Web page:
How do you sign "old" in American Sign Language (ASL)? There are several signs in contexts such as age, worn, etc.
Having lived for a long time; no longer young; old age; elderly; not new.
Pronunciation (sign description): Loose "O" handshape like somewhere between the handshapes "O" and "C" with its top on the chin moves downward at the same time the handshape transforms into "S" handshape or fist.
Usage examples: "old news", "old clothes", "old man".
Related signs: MATURE, ELDERLY, ANCIENT, SECONDHAND, USED.
Meaning: The length of time that a person has lived or a thing has existed.
Pronunciation (sign description): Same as above, except for the movement which the hand moves downward twice.
Usage examples of the age-related concept: "how old are you?" "What is his age?"
Related signs: AGE.
For "how old is she?", sign in ASL as "IX OLD?" with the furrowed eyebrows for a wh-question for the sign "OLD?". It means asking how old she/he is.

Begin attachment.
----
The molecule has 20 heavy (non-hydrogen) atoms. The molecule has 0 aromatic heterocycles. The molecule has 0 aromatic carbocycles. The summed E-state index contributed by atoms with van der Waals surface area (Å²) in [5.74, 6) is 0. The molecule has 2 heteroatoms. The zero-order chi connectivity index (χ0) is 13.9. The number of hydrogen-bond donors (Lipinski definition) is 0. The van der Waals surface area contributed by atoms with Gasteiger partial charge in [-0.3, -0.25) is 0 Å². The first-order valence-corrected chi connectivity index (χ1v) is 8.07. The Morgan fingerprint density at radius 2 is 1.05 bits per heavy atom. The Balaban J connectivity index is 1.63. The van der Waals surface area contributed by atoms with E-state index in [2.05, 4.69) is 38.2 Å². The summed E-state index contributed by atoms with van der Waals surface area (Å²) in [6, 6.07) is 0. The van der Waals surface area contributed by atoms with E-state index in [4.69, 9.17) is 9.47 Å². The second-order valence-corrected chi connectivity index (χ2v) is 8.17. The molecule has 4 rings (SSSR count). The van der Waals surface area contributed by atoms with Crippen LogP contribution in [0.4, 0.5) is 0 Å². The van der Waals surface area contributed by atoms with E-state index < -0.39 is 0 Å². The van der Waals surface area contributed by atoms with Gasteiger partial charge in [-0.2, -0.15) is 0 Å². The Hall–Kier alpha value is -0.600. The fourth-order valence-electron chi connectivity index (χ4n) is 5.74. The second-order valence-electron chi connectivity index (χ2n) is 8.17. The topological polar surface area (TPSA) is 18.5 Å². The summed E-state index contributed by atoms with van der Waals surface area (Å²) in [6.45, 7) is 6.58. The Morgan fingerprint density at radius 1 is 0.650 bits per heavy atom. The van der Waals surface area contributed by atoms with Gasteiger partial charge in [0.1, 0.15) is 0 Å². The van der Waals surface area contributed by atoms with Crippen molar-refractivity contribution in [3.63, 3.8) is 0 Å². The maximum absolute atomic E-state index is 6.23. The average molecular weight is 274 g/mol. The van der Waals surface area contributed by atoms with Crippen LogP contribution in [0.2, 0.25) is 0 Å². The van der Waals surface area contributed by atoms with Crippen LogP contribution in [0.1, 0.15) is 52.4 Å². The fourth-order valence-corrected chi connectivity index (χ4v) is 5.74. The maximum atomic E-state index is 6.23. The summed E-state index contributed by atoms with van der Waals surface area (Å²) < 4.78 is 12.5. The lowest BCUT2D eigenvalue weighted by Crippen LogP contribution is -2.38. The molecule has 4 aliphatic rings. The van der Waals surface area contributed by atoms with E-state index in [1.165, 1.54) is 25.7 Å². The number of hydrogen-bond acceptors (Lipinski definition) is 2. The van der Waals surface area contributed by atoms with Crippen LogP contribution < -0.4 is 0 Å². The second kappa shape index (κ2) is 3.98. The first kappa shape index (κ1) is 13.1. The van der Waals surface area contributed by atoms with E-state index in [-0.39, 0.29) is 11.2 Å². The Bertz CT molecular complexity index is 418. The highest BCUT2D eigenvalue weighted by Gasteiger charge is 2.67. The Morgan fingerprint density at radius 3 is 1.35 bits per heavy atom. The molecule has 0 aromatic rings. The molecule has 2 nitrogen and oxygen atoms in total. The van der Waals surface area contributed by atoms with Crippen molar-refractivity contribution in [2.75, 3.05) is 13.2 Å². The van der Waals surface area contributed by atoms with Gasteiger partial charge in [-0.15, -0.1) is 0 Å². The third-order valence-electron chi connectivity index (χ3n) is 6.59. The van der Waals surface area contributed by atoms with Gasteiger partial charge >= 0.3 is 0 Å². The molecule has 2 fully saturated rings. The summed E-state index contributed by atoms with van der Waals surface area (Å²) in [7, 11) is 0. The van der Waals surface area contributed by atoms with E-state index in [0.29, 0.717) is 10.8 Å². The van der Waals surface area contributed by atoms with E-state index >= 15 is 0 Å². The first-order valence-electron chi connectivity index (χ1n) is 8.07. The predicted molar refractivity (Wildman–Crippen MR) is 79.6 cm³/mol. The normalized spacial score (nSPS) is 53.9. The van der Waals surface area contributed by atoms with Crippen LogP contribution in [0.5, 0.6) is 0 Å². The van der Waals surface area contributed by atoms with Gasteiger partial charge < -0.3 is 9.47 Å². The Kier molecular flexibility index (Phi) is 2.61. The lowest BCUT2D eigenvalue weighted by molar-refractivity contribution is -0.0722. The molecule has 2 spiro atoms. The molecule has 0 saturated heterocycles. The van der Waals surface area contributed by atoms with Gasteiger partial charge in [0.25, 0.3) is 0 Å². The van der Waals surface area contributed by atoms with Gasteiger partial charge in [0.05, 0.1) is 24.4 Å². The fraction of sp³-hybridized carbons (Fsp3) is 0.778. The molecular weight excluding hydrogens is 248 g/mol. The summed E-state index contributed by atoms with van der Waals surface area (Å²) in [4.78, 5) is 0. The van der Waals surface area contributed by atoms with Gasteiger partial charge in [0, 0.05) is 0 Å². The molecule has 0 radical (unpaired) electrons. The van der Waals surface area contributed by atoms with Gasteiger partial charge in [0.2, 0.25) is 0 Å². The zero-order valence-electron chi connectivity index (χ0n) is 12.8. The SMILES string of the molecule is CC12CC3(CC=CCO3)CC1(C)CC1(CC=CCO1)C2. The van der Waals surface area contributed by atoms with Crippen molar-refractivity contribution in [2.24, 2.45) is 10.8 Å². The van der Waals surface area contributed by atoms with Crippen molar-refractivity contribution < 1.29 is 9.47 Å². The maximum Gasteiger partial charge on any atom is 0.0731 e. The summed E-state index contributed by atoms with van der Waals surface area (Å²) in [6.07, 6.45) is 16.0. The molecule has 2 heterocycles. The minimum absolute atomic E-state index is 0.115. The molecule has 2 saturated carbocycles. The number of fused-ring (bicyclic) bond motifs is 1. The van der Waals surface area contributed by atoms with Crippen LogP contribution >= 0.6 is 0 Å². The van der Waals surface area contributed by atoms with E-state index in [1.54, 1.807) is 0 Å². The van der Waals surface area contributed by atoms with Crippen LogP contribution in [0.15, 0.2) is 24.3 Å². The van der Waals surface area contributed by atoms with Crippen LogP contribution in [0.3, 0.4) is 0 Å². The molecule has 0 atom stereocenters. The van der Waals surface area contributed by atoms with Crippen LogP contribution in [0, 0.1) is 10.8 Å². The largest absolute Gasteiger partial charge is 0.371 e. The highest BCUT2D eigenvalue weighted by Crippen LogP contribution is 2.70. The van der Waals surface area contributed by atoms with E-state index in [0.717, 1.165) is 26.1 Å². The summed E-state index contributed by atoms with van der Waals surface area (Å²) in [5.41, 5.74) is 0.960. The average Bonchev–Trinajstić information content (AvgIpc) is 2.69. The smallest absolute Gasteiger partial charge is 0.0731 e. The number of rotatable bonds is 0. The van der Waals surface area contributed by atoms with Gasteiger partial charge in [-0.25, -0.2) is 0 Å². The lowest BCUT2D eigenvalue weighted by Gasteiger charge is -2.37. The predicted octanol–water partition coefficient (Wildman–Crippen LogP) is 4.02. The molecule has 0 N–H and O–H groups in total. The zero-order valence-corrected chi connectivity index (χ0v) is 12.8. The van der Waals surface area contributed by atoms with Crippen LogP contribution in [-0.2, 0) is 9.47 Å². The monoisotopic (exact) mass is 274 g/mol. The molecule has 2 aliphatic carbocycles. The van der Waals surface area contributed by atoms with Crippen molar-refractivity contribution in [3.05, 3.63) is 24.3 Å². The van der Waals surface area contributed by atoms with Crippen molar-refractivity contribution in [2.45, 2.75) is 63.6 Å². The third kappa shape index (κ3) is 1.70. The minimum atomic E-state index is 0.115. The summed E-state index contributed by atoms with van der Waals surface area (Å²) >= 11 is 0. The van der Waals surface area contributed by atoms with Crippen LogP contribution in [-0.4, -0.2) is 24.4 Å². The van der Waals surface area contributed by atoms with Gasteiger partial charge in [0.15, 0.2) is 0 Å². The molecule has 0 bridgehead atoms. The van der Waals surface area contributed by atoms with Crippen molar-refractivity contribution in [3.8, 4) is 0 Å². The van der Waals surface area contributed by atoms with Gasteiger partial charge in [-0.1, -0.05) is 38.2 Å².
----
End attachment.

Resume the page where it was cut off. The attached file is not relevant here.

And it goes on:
In grammar, however, when telling an age, the movement is once plus a number. Glossed as AGE+THREE (where the symbol "+" indicate two separate ASL words). Deaf signers naturally use numeral incorporation which involves the index finger for AGE with a number, which is glossed as AGE-THREE where the symbol "-" indicates one word in ASL. See the tutorial to learn how to tell age.
As the YOUNG children grew OLD they learned a few things. Not to say they MATURED, but they became ELDERLY and everything they owned became OLD-FASHIONED. What was once HIP was now PASSE. They couldn't even get rid of their clothes at a SECONDHAND store. Everything they owned was well USED and to the YOUTH of today considered to be ANCIENT. Take it easy youth of today, you're the old folks of tomorrow and not everything gets better with AGE. They didn't want to hear it thought. They were too busy aging. Change is ageless.
Opposite: Change is nothing NEW.
First 100 words.
As you feel more comfortable with the first few hundreds of ASL signs, progress further with your vocabulary and learn signing more.